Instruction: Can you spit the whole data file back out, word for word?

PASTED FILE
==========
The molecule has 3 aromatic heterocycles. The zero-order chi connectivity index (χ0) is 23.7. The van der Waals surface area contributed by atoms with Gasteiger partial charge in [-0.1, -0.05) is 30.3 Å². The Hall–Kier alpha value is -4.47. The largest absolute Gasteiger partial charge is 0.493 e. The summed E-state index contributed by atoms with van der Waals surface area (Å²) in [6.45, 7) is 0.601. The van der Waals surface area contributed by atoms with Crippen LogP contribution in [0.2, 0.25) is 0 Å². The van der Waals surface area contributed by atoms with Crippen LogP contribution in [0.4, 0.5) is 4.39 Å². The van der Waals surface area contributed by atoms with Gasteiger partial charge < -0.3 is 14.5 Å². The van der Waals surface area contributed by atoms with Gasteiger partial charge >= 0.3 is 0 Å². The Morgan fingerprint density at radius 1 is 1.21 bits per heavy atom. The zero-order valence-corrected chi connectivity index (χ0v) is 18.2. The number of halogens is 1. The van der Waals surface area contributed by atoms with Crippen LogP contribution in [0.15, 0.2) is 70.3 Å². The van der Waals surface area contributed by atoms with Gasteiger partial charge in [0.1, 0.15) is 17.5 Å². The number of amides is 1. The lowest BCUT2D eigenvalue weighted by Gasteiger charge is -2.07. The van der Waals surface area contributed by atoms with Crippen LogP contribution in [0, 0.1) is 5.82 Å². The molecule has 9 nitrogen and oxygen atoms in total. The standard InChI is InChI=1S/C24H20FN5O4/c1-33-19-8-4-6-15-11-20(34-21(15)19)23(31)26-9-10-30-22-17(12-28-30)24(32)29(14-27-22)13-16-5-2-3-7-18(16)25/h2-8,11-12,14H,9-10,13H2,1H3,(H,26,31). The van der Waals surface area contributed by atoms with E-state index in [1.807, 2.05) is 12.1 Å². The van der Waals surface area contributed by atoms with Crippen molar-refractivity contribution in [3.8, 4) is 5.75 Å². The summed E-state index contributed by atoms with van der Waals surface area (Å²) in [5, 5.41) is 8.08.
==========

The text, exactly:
The molecule has 3 aromatic heterocycles. The zero-order chi connectivity index (χ0) is 23.7. The van der Waals surface area contributed by atoms with Gasteiger partial charge in [-0.1, -0.05) is 30.3 Å². The Hall–Kier alpha value is -4.47. The largest absolute Gasteiger partial charge is 0.493 e. The summed E-state index contributed by atoms with van der Waals surface area (Å²) in [6.45, 7) is 0.601. The van der Waals surface area contributed by atoms with Crippen LogP contribution in [0.2, 0.25) is 0 Å². The van der Waals surface area contributed by atoms with Crippen LogP contribution in [0.4, 0.5) is 4.39 Å². The van der Waals surface area contributed by atoms with Gasteiger partial charge < -0.3 is 14.5 Å². The van der Waals surface area contributed by atoms with Gasteiger partial charge >= 0.3 is 0 Å². The Morgan fingerprint density at radius 1 is 1.21 bits per heavy atom. The zero-order valence-corrected chi connectivity index (χ0v) is 18.2. The number of halogens is 1. The van der Waals surface area contributed by atoms with Crippen LogP contribution in [0.15, 0.2) is 70.3 Å². The van der Waals surface area contributed by atoms with Gasteiger partial charge in [0.1, 0.15) is 17.5 Å². The number of amides is 1. The lowest BCUT2D eigenvalue weighted by Gasteiger charge is -2.07. The van der Waals surface area contributed by atoms with Crippen LogP contribution in [0, 0.1) is 5.82 Å². The molecule has 9 nitrogen and oxygen atoms in total. The standard InChI is InChI=1S/C24H20FN5O4/c1-33-19-8-4-6-15-11-20(34-21(15)19)23(31)26-9-10-30-22-17(12-28-30)24(32)29(14-27-22)13-16-5-2-3-7-18(16)25/h2-8,11-12,14H,9-10,13H2,1H3,(H,26,31). The van der Waals surface area contributed by atoms with E-state index in [1.807, 2.05) is 12.1 Å². The van der Waals surface area contributed by atoms with Crippen molar-refractivity contribution in [3.8, 4) is 5.75 Å². The summed E-state index contributed by atoms with van der Waals surface area (Å²) in [5, 5.41) is 8.08.